While Moses was also afraid, Jesus specifically said Simon Peter, the disciple, had a phobia. (See I Have a Phobia from 6/7/2019) Yes, Peter. That impetuous, impulsive, dare devil who often acted or spoke before thinking. In the Garden of Gethsemane, he was bold enough to chop off the ear of the high priest’s servant’s ear, never mind his group only had two swords to confront the mob of people with swords and clubs, accompanied by 600 Roman soldiers. (see John 18:3) Obviously, his phobia didn’t cause him to be afraid to pull out a sword against all odds.
But was his phobia completely “cured?” Did he ever fail again after that? Absolutely. And that is so encouraging to us as we step out against our own fears (aka phobias) and begin to act like we’ve experienced restoration and can begin to encounter God doing infinitely more than our greatest request, our most unbelievable dream, and exceeding our wildest imagination.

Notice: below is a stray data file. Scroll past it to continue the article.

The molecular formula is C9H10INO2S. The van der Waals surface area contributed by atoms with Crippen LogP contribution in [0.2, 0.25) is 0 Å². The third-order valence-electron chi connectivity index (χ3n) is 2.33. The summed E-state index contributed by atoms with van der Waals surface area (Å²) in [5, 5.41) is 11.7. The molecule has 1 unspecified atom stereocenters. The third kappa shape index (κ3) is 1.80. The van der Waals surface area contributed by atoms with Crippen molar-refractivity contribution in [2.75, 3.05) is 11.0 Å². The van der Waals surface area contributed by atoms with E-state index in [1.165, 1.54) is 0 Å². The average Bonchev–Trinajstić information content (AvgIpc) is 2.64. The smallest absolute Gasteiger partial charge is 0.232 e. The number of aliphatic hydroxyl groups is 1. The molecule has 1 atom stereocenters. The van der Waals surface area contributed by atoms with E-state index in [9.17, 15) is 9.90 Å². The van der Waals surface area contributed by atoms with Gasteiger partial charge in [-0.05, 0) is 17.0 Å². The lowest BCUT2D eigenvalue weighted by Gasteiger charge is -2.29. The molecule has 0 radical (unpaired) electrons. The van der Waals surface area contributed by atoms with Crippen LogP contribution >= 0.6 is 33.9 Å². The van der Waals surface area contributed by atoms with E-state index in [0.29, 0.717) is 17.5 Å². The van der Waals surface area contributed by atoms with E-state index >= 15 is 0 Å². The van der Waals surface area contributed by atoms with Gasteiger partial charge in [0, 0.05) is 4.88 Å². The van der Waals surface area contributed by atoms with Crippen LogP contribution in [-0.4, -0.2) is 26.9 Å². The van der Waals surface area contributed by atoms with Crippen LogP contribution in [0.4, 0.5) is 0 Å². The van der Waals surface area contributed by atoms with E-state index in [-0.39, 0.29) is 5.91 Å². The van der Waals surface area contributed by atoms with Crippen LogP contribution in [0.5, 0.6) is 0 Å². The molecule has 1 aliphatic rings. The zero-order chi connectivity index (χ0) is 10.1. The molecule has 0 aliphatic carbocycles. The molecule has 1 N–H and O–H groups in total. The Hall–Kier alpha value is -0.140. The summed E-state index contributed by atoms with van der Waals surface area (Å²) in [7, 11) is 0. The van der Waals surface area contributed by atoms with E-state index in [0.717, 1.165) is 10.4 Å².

After lopping off an ear, less than 24 hours later, Peter denied he even knew Christ. Looks like the phobia was still in charge. That phobia of certainty that he was a failure in ministry. Would never measure up. Peter identified himself as failure. He was on the verge of being launched into the ministry Jesus had given him, and now this major failure. Is it the end of ministry for Peter? How will Peter respond? How will we respond to failure? Are our failures the end of breakthrough in ministry for us? No! We can be FREE of our phobia of failure!
Peter’s phobia rises up again
Jesus, post-resurrection, reached out to Peter. I can’t help but think that His method was a powerful reminder to Peter.
1 Afterward Jesus appeared again to his disciples, by the Sea of Tiberias. It happened this way: 2 Simon Peter, Thomas (called Didymus), Nathanael from Cana in Galilee, the sons of Zebedee, and two other disciples were together. 3 “I’m going out to fish,” Simon Peter told them, and they said, “We’ll go with you.” So they went out and got into the boat, but that night they caught nothing. John 21:1-3 (NIV)